A Narrowly Focused Thought

Focused thoughtFood for a narrowly focused thought
Human Rights Reader 418
By Claudio Schuftan

IN A WORLD DOMINATED BY MARKETS, WHERE RESOURCES FLOW TOWARD POWER INSTEAD OF NEED, WHAT WOULD HAPPEN IF WE REALLY CARED MORE ABOUT HUNGER AND MALNUTRITION FROM A RIGHT TO NUTRITION PERSPECTIVE? (Brooke Aksnes)

The current malnutrition problem around the world is not its double burden, but its multiple burdens.

By narrowly focusing on the greater appeal of reducing hunger what do we risk?

For the hungry, there is no such thing as just a hard and dry loaf of bread. (Maria Duenias)

By narrowly focusing on hunger, we risk solely or chiefly focusing on increasing dietary energy supply/consumption. But, beware, this will not adequately address the more complex challenges that fulfilling the right to nutrition brings about. To live up to these challenges cannot be made to mean following a number of silver-bullet interventions to achieve them. Why? Because any list of selected interventions risks being reduced to a simplistic shopping list from which one can choose according to ad-hoc preferences. So, how can it be assured that the human rights (HR) principles and standards are woven into the right to nutrition? For this, we need to start a true transformative process in order to de-block some of the block-ins that obstruct change in our system and that have been allowed to grow over the past 50 years.(i) Take the high level UN panels set up to deal with the topic: they have separated the political issues from the technical ones in an effort to build a purported ‘common and shared understanding’ –but where is this leading us to?.(ii) (Biraj Partnaik)

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Misunderstanding Poverty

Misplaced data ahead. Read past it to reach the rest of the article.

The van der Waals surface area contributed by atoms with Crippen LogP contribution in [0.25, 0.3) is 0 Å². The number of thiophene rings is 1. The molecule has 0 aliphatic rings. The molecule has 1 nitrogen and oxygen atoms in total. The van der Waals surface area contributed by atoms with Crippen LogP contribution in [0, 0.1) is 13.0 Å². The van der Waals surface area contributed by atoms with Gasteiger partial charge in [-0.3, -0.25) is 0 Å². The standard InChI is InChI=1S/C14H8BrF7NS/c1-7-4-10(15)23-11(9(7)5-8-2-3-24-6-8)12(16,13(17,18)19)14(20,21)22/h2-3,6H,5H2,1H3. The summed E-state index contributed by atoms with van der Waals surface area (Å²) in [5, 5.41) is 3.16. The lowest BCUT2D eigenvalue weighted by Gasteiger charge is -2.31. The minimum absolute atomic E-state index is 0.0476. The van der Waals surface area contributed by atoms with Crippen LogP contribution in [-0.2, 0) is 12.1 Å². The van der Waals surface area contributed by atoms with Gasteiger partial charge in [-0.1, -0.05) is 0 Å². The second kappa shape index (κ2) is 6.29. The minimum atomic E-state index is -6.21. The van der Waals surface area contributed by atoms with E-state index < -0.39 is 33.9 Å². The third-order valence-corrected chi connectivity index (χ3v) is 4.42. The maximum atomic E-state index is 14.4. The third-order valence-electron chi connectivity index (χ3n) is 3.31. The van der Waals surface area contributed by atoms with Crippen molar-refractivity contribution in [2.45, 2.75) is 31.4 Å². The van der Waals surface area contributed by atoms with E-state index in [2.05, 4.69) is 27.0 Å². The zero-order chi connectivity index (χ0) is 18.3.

Misunderstanding PovertyPOVERTY REDUCTION AS A GOAL SOUNDS LOVELY, BUT THIS FAIRY TALE VISION OF DEVELOPMENT AND OF HUMAN RIGHTS BETRAYS A SERIOUS MISUNDERSTANDING OF POVERTY.” (Jason Hickel)

Food for a misunderstood thought
Human Rights Reader 417

-An imbalance between rich and poor is the oldest and most fatal ailment of all republics. (Plutarch, ancient Greek biographer, 46–120 CE)
-Be reminded that poverty, as such, is now classified as a human rights violation. (Francine Mestrum, CETIM)
Poverty is part of the system, not an event! (Seth Godin)
-What if the problem of poverty is that it is profitable to other people…? (Matthew Desmond)

When people rendered poor know their rights and can act on this knowledge, long-term change becomes more likely (A. Campolina)

There are people so poor that they only have money… (Albino Gomez)

  1. Poverty does not just exist out there, as if it were a natural phenomenon; rather, it is actively produced through the processes of marginalization, dispossession, and exploitation that allow for the accumulation of wealth elsewhere. In other words, there is an intimate relationship between wealth and impoverishment: As is, the flipside of development is the deprivation suffered by a sizeable chunk of the marginalized majority. Development models that fail to challenge the structure of wealth accumulation will only continue to reproduce the problem they seek to address.2. The ‘one percenters’ are going to have to feel the pinch –there is no way around it. The approach to reducing poverty and hunger as key human rights (HR) violations requires much more than just a bit of foreign aid here and there. It will require challenging particular political and economic interests. Indeed, this seems to be precisely why the world’s governments and international institutions are so eager to promote the ‘good-news’ of poverty-already-having-been-reduced. If they were to use more accurate measures of poverty and hunger, it would become clear that, to really eradicate these problems, we need to change the rules of the global economy, to make it fairer for the world’s majority. (J. Hickel)

    3. So, let us be clear: As much as those who have been rendered poor are made invisible –they are not forgotten or left aside; they are just not seen. (Michel Harrington) This is why the SDGs’ ‘Leave No One Behind’ motto is one more empty slogan. Hiding poverty leads to perpetuating it. A dignified life comes from having work. Therefore, to stop investing in people in the name of greater profits elsewhere is a disaster for society.(i) (Albino Gomez)

(i): Keep in mind: Like many other civilizations before, ours surely has a date in which it will collapse. (Arturo Perez Revert) The question is how distant that date is. So, “If you happen to see the future, tell him not to come”. (Juan Lose Castelli)

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